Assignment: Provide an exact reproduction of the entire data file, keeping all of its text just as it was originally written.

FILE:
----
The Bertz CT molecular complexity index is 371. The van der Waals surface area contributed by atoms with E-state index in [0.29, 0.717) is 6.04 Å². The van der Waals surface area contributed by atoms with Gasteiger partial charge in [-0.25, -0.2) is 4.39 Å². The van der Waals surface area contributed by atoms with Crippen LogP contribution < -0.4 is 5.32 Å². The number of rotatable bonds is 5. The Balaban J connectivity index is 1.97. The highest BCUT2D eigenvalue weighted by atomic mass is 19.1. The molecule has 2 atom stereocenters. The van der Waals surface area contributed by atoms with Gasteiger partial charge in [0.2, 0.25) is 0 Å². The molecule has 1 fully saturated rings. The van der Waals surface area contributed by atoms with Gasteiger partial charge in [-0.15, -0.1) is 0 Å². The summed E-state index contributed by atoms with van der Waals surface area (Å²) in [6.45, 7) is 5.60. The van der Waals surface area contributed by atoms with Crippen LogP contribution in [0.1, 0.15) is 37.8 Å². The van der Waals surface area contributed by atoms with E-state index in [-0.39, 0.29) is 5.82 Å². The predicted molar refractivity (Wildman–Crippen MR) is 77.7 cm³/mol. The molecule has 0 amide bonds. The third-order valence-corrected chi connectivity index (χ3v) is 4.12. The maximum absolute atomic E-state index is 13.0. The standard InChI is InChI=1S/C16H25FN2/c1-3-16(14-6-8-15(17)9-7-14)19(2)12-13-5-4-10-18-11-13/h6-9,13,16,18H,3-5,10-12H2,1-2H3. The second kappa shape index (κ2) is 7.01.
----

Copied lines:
The Bertz CT molecular complexity index is 371. The van der Waals surface area contributed by atoms with E-state index in [0.29, 0.717) is 6.04 Å². The van der Waals surface area contributed by atoms with Gasteiger partial charge in [-0.25, -0.2) is 4.39 Å². The van der Waals surface area contributed by atoms with Crippen LogP contribution < -0.4 is 5.32 Å². The number of rotatable bonds is 5. The Balaban J connectivity index is 1.97. The highest BCUT2D eigenvalue weighted by atomic mass is 19.1. The molecule has 2 atom stereocenters. The van der Waals surface area contributed by atoms with Gasteiger partial charge in [0.2, 0.25) is 0 Å². The molecule has 1 fully saturated rings. The van der Waals surface area contributed by atoms with Gasteiger partial charge in [-0.15, -0.1) is 0 Å². The summed E-state index contributed by atoms with van der Waals surface area (Å²) in [6.45, 7) is 5.60. The van der Waals surface area contributed by atoms with Crippen LogP contribution in [0.1, 0.15) is 37.8 Å². The van der Waals surface area contributed by atoms with E-state index in [-0.39, 0.29) is 5.82 Å². The predicted molar refractivity (Wildman–Crippen MR) is 77.7 cm³/mol. The molecule has 0 amide bonds. The third-order valence-corrected chi connectivity index (χ3v) is 4.12. The maximum absolute atomic E-state index is 13.0. The standard InChI is InChI=1S/C16H25FN2/c1-3-16(14-6-8-15(17)9-7-14)19(2)12-13-5-4-10-18-11-13/h6-9,13,16,18H,3-5,10-12H2,1-2H3. The second kappa shape index (κ2) is 7.01.